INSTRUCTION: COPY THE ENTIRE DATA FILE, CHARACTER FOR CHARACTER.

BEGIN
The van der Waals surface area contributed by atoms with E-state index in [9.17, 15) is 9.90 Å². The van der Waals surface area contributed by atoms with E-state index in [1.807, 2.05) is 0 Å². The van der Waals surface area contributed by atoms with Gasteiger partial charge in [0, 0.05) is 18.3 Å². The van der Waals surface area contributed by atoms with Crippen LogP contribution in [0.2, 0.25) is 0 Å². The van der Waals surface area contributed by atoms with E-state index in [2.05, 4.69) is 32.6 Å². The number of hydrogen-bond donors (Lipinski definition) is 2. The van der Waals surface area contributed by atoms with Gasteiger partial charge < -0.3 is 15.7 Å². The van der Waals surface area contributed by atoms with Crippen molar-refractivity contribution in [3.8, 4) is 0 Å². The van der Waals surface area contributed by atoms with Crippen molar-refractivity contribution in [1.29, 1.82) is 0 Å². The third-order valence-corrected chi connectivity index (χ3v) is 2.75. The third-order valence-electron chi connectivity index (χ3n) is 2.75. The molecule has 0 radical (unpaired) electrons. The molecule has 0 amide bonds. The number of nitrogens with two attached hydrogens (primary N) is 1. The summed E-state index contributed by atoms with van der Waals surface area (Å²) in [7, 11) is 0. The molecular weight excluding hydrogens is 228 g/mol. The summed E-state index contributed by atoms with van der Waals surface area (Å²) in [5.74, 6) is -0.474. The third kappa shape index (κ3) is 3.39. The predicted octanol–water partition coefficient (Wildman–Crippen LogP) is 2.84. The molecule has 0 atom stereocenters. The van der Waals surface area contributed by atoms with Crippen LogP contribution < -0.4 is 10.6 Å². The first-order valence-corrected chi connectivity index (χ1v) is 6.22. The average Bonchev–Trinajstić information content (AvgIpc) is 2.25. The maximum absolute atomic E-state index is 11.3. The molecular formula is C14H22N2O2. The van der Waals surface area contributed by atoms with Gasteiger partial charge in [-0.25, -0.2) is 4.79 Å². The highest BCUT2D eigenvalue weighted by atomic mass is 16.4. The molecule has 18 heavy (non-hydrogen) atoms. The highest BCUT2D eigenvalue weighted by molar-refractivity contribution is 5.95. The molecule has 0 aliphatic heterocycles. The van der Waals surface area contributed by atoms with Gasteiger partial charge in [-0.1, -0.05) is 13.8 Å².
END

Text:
The van der Waals surface area contributed by atoms with E-state index in [9.17, 15) is 9.90 Å². The van der Waals surface area contributed by atoms with E-state index in [1.807, 2.05) is 0 Å². The van der Waals surface area contributed by atoms with Gasteiger partial charge in [0, 0.05) is 18.3 Å². The van der Waals surface area contributed by atoms with Crippen LogP contribution in [0.2, 0.25) is 0 Å². The van der Waals surface area contributed by atoms with E-state index in [2.05, 4.69) is 32.6 Å². The number of hydrogen-bond donors (Lipinski definition) is 2. The van der Waals surface area contributed by atoms with Gasteiger partial charge < -0.3 is 15.7 Å². The van der Waals surface area contributed by atoms with Crippen molar-refractivity contribution in [3.8, 4) is 0 Å². The van der Waals surface area contributed by atoms with Crippen molar-refractivity contribution in [1.29, 1.82) is 0 Å². The third-order valence-corrected chi connectivity index (χ3v) is 2.75. The third-order valence-electron chi connectivity index (χ3n) is 2.75. The molecule has 0 radical (unpaired) electrons. The molecule has 0 amide bonds. The number of nitrogens with two attached hydrogens (primary N) is 1. The summed E-state index contributed by atoms with van der Waals surface area (Å²) in [7, 11) is 0. The molecular weight excluding hydrogens is 228 g/mol. The summed E-state index contributed by atoms with van der Waals surface area (Å²) in [5.74, 6) is -0.474. The third kappa shape index (κ3) is 3.39. The predicted octanol–water partition coefficient (Wildman–Crippen LogP) is 2.84. The molecule has 0 atom stereocenters. The van der Waals surface area contributed by atoms with Crippen LogP contribution < -0.4 is 10.6 Å². The first-order valence-corrected chi connectivity index (χ1v) is 6.22. The average Bonchev–Trinajstić information content (AvgIpc) is 2.25. The maximum absolute atomic E-state index is 11.3. The molecular formula is C14H22N2O2. The van der Waals surface area contributed by atoms with Gasteiger partial charge in [-0.25, -0.2) is 4.79 Å². The highest BCUT2D eigenvalue weighted by atomic mass is 16.4. The molecule has 18 heavy (non-hydrogen) atoms. The highest BCUT2D eigenvalue weighted by molar-refractivity contribution is 5.95. The molecule has 0 aliphatic heterocycles. The van der Waals surface area contributed by atoms with Gasteiger partial charge in [-0.1, -0.05) is 13.8 Å².